Over the next few years, we could be heading into the golden era of Chicago baseball.
The Cubs have won more games than any team over the last three years, they've been to three straight National League Championship Series, and they won the World Series in 2016. On the South Side, the White Sox have compiled one of the top-rated farm systems in game, making the future bright on both sides of town.
But looking back on some of the golden eras of the past, here's a question: Do the 2018 Cubs have the best starting rotation in the history of Chicago's two major league franchises?
Before you start arguing back and forth, we need to look back at the history and base our opinions on some facts. I've been digging into the archives with our stats guru, Chris Kamka. We found six rotations to stack the 2018 Cubs up against for fun: three from the North Side and three from the South Side. The best of the best. Let's start with the old school.
For 108 years Cubs fans heard about 1908, but it's the 1907 Cubs rotation that we are focusing on. Jack Pfiester, Carl Lundgren, Mordecai Brown, Orval Overall and Ed Reulbach each won at least 14 games. Pfiester is the only one who didn't win 17 or more games. They led the Cubs to their first World Series win, and all five pitchers in the rotation had an ERA under 2.00. The Cubs were 107-45 on the season.
1920 White Sox
Wins might not be the best way to evaluate pitching performance anymore, but it's still part of the equation. The 1920 White Sox have something that only one other rotation in the history of the game can claim: They had four 20-game winners in Red Faber (23-13), Eddie Cicotte (21-10), Lefty Williams (22-14) and Dickey Kerr (21-9). Here's the knock on the 1920 Sox: They finished in second place while Cicotte and Williams were banned after the season for being part of the Black Sox Scandal of 1919.
1983 White Sox
Yes, '83. "Winning Ugly" was the rally cry, but the Sox had three starters who were just flat-out winning. LaMarr Hoyt, Richard Dotson and Floyd Bannister combined to go 42-5 with an ERA of 2.55 in 53 starts after the All-Star break. That run included 17 complete games. Relievers weren't used nearly as often back then, but it's still eye-popping. Hoyt (24-10, 3.66 ERA) won the Cy Young Award that year, while Dotson (22-7, 3.23) was equally impressive.
There's no shortage of accusers who think manager Dusty Baker might have overused his starting pitchers. The 2003 Cubs are one of only two NL teams since 2000 to have four pitchers compile 200 innings or more. The other is Baker's 2012 Cincinnati Reds team. Dusty rode his "horses" because they were good. Kerry Wood (3.20 ERA), Mark Prior (2.43 ERA), Carlos Zambrano (3.11 ERA) and Matt Clement (4.11 ERA) were third in the NL in earned run average. Wood and Prior were just the fourth duo in NL history to each record more than 240 strikeouts in the same season. Don Drysdale and Sandy Koufax and Randy Johnson and Curt Schilling (twice) are the others. The knock on the '03 Cubs? They fell short.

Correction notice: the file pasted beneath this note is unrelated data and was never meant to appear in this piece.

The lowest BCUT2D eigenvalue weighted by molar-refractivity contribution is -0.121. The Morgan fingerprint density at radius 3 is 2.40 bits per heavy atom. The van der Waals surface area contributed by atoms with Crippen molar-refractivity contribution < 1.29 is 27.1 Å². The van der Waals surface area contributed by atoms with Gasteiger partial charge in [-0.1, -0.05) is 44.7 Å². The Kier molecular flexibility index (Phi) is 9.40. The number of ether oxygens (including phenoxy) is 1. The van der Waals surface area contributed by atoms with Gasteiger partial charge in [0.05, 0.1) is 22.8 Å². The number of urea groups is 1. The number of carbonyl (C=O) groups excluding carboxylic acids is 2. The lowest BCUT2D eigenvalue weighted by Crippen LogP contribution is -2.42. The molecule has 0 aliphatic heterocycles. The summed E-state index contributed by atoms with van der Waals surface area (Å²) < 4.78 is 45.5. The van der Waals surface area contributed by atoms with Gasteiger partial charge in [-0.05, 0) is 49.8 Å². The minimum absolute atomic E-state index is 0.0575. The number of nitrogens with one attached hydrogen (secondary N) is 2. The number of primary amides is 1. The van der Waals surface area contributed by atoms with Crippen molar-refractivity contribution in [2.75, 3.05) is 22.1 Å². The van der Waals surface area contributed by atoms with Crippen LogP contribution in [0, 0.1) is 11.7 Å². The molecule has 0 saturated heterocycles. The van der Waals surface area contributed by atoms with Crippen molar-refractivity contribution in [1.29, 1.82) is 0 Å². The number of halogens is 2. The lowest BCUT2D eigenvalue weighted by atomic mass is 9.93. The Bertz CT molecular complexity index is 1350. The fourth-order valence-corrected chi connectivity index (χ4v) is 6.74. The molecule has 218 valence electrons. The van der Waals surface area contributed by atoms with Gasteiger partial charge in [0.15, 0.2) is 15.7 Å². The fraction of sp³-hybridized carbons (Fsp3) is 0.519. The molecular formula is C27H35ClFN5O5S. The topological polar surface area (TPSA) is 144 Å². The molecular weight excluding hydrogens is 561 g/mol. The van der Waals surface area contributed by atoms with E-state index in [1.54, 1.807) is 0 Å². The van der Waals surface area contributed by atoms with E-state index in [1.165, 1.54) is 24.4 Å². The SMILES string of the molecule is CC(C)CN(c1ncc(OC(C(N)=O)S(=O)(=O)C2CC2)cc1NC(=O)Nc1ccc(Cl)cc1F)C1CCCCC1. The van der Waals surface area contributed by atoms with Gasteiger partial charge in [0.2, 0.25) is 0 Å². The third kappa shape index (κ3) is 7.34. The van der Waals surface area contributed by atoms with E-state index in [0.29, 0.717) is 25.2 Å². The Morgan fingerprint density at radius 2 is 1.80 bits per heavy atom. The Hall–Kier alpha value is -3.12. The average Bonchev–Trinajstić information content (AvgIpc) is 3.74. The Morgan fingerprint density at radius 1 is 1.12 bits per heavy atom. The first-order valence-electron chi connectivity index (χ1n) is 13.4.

2005 White Sox
If "being the best" only included rotations pitching in the postseason, this debate would be much easier. The 2005 world champion White Sox set the standard. They are the only team ever to have four complete games in an LCS. In fact, they are the only team with four complete games in any postseason series since the Detroit Tigers in the 1968 World Series. Mark Buehrle, Freddy Garcia, Jon Garland, Jose Contreras and Orlando Hernandez ranked fourth in the majors in regular-season ERA. When it counted most, they were historically good.
Billy goats be gone. Kyle Hendricks (2.13 ERA), Jon Lester (2.44 ERA), Jake Arrieta (3.10 ERA), John Lackey (3.35 ERA) and Jason Hammel (3.83 ERA). Theo Epstein and Jed Hoyer built the world champion Cubs by stockpiling young bats, but when it came time to end the curse, their starting pitching was unmatched in franchise history. Hendricks and Lester were the first pair of Cubs pitchers to finish 1-2 in the majors in ERA since 1938, when Bill Lee and Charlie Root did it. And behind them was Arrieta, the 2015 Cy Young winner. Cubs starters combined to post a 2.96 ERA. The pitcher who led the American League was 0.04 points higher. Good luck trying to top that.
Other Cy Young winners
Awards can help identify greatness. Chicago boasts six more Cy Young Award winners that we have yet to mention: Early Wynn (1959), Fergie Jenkins (1971), Bruce Sutter (1979), Rick Sutcliffe (1984), Greg Maddux (1992) and Jack McDowell (1993). The problem for these six star pitchers is that we are looking for the best full rotation. These pitchers were individually great, but one through five on the staff wasn't as good as some of the others listed above.
Where will they fall in Chicago baseball history? For now, all we can do is guess, but it will take some fantastic numbers to make this list.
Dan Plesac from MLB Network joins Luke Stuckmeyer on the latest CubsTalk Podcast to discuss all that and more: